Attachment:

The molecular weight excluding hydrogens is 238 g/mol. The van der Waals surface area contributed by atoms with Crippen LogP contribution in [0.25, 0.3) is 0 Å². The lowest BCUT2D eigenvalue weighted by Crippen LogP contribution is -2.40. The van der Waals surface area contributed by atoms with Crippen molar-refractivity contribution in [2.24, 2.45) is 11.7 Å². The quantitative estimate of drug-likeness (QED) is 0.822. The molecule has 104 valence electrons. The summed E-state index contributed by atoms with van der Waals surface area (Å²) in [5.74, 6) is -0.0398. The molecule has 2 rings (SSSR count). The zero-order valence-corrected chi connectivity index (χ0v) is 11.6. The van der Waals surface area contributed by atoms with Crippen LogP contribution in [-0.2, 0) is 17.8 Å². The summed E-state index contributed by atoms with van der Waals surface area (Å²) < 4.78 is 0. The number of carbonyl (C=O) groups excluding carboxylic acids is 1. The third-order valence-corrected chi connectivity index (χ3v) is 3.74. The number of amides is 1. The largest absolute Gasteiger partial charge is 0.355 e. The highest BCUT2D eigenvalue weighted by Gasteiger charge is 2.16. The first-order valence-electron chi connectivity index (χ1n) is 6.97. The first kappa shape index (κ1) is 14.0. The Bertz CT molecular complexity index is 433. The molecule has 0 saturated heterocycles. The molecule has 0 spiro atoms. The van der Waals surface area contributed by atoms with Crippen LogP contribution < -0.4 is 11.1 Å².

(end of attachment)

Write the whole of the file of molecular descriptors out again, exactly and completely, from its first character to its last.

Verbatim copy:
The molecular weight excluding hydrogens is 238 g/mol. The van der Waals surface area contributed by atoms with Crippen LogP contribution in [0.25, 0.3) is 0 Å². The lowest BCUT2D eigenvalue weighted by Crippen LogP contribution is -2.40. The van der Waals surface area contributed by atoms with Crippen molar-refractivity contribution in [2.24, 2.45) is 11.7 Å². The quantitative estimate of drug-likeness (QED) is 0.822. The molecule has 104 valence electrons. The summed E-state index contributed by atoms with van der Waals surface area (Å²) in [5.74, 6) is -0.0398. The molecule has 2 rings (SSSR count). The zero-order valence-corrected chi connectivity index (χ0v) is 11.6. The van der Waals surface area contributed by atoms with Crippen LogP contribution in [-0.2, 0) is 17.8 Å². The summed E-state index contributed by atoms with van der Waals surface area (Å²) < 4.78 is 0. The number of carbonyl (C=O) groups excluding carboxylic acids is 1. The third-order valence-corrected chi connectivity index (χ3v) is 3.74. The number of amides is 1. The largest absolute Gasteiger partial charge is 0.355 e. The highest BCUT2D eigenvalue weighted by Gasteiger charge is 2.16. The first-order valence-electron chi connectivity index (χ1n) is 6.97. The first kappa shape index (κ1) is 14.0. The Bertz CT molecular complexity index is 433. The molecule has 0 saturated heterocycles. The molecule has 0 spiro atoms. The van der Waals surface area contributed by atoms with Crippen LogP contribution < -0.4 is 11.1 Å².